You searched for: “pined
pine, pining, pined
1. To grow thin or weak with longing, grief, etc.
2. To have a great desire or longing for someone or something.
3. Etymology: From Middle English pinen, which came from Old English pinian, "to torture, to torment, to afflict"; from pin, "pain", ultimately from Latin poena, "punishment".

To pine or "to languish" is a derivative of an unrecorded Old English noun pine, "torture", originally borrowed into Germanic from pena, the post-classical descendant of Latin poena, "penalty" which is also the source of English pain.

Pine was one of the words introduced into Germanic with Christianity, and in English it was applied first to the "pains of hell". The noun has not been found in Old English; however, the verb pinian was common from an early period.

—The etymological information came from;
several sources; however, the most technical aspects are based on
information from The Barnhart Dictionary of Etymology
by Robert K. Barnhart, Editor; The H.S. Wilson Company;
New York; 1988.
This entry is located in the following unit: poen-, peno-, poino-, poin-, puni-, pain-, penal-, pent- (page 2)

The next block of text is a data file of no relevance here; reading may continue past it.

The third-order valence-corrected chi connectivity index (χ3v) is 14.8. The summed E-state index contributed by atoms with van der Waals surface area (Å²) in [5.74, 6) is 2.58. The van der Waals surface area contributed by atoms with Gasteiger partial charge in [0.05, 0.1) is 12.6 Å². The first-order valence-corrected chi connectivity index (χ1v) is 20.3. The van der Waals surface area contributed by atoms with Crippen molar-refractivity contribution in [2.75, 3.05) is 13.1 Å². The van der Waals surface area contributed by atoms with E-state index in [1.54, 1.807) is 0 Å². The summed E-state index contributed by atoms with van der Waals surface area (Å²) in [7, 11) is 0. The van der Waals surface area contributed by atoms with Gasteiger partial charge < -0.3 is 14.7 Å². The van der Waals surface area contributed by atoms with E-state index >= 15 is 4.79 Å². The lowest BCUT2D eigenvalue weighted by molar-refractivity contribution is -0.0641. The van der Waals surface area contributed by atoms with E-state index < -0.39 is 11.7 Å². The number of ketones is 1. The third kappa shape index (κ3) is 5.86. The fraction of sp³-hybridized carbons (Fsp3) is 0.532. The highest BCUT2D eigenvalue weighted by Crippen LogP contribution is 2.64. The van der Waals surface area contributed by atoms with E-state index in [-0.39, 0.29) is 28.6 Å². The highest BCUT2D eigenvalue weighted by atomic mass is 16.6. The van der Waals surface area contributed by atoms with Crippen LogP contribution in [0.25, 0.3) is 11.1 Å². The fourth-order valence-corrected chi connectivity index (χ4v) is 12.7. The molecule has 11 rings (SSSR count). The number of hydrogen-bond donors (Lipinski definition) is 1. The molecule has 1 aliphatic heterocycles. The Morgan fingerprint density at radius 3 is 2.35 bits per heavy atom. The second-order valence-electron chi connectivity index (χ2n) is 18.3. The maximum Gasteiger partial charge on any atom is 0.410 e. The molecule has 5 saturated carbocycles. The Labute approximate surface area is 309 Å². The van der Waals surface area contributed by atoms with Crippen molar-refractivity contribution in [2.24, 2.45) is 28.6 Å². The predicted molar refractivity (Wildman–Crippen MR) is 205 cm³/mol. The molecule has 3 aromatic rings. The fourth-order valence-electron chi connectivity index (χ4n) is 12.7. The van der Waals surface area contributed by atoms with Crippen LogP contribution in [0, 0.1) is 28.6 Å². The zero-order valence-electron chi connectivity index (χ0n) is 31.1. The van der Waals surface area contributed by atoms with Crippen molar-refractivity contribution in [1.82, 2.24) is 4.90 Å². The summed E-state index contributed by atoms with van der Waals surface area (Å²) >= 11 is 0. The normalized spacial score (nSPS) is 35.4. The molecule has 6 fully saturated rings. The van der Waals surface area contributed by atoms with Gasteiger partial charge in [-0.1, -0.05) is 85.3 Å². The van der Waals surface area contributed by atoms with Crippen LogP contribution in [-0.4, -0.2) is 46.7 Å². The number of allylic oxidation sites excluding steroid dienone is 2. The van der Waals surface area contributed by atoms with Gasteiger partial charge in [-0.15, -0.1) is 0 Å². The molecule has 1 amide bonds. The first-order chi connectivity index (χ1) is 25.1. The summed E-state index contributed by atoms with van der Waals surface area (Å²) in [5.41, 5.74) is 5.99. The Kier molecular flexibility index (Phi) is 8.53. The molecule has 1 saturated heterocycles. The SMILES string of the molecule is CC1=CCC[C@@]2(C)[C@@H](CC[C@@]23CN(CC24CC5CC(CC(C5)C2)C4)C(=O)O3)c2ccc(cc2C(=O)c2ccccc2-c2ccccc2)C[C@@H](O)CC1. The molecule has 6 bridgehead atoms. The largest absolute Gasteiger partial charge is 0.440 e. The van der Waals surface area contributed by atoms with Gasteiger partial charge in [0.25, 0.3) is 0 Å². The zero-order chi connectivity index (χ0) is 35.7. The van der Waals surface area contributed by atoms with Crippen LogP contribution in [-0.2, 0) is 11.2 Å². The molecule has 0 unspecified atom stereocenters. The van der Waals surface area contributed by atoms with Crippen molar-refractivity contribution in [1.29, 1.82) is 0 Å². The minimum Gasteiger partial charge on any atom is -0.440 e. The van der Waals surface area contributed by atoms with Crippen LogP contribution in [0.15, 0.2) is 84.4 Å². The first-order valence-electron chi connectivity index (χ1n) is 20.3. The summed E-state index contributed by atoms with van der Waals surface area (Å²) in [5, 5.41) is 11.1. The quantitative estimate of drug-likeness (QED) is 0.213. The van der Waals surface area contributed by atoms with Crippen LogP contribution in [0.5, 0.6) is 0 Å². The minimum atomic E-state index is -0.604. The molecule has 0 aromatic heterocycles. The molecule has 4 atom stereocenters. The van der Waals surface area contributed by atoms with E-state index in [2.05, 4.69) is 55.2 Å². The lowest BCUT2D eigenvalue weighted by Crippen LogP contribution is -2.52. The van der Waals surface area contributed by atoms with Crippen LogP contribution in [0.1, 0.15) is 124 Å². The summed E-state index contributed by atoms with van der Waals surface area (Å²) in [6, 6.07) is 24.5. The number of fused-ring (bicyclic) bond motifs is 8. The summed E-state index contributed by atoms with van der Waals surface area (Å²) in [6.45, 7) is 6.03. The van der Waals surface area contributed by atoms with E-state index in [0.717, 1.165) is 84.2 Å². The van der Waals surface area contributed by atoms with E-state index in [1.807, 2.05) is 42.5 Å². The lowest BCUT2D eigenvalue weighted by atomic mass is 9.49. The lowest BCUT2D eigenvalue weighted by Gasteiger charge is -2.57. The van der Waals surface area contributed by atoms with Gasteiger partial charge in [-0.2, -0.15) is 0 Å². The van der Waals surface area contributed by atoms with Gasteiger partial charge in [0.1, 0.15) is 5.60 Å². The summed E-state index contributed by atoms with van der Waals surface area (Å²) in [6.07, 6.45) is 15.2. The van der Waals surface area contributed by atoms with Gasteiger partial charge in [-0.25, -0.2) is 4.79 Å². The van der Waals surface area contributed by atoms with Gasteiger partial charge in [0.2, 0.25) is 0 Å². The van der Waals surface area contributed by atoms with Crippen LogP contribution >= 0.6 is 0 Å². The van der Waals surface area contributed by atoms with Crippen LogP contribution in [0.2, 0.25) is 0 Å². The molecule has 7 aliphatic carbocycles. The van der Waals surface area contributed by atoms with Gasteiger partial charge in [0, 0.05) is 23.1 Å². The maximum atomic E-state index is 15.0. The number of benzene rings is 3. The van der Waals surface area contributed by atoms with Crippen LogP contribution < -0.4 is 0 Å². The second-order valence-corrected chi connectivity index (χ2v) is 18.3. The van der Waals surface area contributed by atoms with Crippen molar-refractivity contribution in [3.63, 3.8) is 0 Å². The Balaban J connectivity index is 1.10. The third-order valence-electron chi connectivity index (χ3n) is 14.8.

Word Entries at Get Words: “pined
pine (verb), pines; pined; pining
1. To yearn or have a strong wish for something or someone often with a nostalgic feeling: Even though Jerome had lived for many years in the new country, he still pined for his native land.
2. To ache, to long for, or to desire strongly for someone or something: After suffering so much heartbreak, Marina continued to pine for her lost child.
3. Etymology: from Latin poena (Greek poine), "punishment, penalty", which also is the basis for the English word pain.
This entry is located in the following unit: English Words in Action, Group P (page 3)